ICTJ and UNICEF to Host Roundtable on Transitional Justice, Education, and Peacebuilding


Transitional justice practitioners, researchers, and educators will gather next week at ICTJ’s headquarters in New York to explore the connections between transitional justice and education in peacebuilding contexts.

The expert roundtable, to be held on October 21st and 22nd, is part of a collaboration between ICTJ's Research Unit and UNICEF seeking to develop innovative strategies to prevent recurrence of human rights abuses through education and children and youth participation.

The role that the relationship between education and transitional justice approaches can play in peacebuilding initiatives is often overlooked in the aftermath of armed conflict. Strategically coordinating the reconstruction of a country’s education system with the implementation of other transitional justice measures can help boost the legitimacy of democratic institutions and ultimately contribute to prevent a return to violence. A comprehensive focus on education can also contribute to reintegrate children and youth into the new social project and promote values of tolerance and peace through curricula. However, in order for these efforts to be successful, they must be sensitive to the legacies of past human rights abuses.

This will be the third roundtable ICTJ and UNICEF will hold as part of the project. The issues and ideas emerging from the dialogues will help frame a final report—to be released in March 2015—providing practical recommendations for policymakers, transitional justice practitioners and educators on how transitional justice can contribute to peacebuilding through education, and how to effectively engage children and young people in justice processes.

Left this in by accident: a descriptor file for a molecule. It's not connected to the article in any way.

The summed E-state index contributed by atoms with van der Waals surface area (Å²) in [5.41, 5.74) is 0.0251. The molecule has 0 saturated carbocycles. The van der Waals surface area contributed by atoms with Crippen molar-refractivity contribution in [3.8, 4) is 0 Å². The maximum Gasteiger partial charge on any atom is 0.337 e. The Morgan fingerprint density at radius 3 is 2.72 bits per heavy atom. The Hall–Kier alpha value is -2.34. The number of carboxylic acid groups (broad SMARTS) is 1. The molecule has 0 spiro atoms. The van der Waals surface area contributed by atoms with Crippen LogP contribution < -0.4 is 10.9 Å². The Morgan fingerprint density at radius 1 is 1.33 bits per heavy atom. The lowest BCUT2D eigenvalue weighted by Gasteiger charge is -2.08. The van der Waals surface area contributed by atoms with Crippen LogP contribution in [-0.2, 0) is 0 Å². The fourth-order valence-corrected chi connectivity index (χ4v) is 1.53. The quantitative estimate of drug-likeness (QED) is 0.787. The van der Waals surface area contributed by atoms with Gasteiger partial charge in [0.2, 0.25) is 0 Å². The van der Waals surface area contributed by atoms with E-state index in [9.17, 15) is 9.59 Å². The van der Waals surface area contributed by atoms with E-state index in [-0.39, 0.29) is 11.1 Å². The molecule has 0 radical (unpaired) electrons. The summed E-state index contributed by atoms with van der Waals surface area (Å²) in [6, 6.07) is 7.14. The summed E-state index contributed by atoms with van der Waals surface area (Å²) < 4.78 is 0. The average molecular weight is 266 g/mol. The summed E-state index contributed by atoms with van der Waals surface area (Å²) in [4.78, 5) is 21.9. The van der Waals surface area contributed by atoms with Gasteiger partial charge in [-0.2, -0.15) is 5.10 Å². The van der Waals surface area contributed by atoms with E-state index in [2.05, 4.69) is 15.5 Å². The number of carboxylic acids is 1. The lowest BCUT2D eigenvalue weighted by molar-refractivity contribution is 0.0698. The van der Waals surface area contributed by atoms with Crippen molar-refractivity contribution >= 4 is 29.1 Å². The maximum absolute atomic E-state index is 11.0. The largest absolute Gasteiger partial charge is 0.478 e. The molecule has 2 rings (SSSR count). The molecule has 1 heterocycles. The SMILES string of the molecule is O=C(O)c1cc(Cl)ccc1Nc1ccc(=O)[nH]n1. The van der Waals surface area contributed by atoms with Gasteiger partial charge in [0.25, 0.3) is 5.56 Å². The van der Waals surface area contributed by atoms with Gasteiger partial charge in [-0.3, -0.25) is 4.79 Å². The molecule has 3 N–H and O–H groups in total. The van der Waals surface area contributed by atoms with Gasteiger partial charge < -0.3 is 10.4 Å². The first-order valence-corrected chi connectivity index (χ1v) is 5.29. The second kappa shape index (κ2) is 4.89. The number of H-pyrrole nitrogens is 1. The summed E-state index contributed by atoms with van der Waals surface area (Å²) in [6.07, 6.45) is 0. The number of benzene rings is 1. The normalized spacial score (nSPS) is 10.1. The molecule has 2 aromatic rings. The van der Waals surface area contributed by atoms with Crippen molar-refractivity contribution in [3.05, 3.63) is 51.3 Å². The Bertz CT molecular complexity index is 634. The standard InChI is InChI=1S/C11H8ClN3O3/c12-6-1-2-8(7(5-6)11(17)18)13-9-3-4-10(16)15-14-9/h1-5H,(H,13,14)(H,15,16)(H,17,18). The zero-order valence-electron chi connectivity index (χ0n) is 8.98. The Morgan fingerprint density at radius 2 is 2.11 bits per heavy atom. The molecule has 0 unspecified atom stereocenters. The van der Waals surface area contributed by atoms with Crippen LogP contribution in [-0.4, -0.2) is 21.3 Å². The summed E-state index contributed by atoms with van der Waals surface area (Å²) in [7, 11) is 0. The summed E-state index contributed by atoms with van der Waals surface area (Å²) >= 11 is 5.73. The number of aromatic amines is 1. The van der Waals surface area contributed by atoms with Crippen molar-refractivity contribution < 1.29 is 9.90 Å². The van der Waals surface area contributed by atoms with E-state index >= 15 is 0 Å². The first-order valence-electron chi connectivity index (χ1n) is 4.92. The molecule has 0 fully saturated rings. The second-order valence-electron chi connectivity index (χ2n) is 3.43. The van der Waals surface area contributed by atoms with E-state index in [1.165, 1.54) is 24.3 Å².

“While the intersection between transitional justice and education is rapidly gaining recognition among experts in both fields, proven strategies for interacting across sectors and critical points of intervention are still being identified,” said Clara Ramírez-Barat, Senior Associate from ICTJ’s Research Unit. “There is a need to create space to share lessons-learned, as well as ideas to inform further innovation, and this meeting aims precisely at creating such space.”

Some of the key issues to be discussed at the roundtable include education reconstruction after conflict, teaching the past from a transitional justice perspective, and the intersection of education and reparative justice. Participants include Christian Salazar, UNICEF's Deputy Director of Programmes; Marie Wilson, Commissioner of Canada’s Truth and Reconciliation Commission; Ibtihel Abdellatif, commissioner from Tunisia’s Truth and Dignity Commission; María Andrea Rocha, researcher from Colombia’s Centro National de Memoria Histórica; Lili Cole, from the United States Institute of Peace; and Alan Smith, UNESCO Chair in Education at the University of Ulster.

The event is not open to the public, but ICTJ will be reporting live via Facebook and Twitter, using the hashtag #TJEducation and #learn4peace.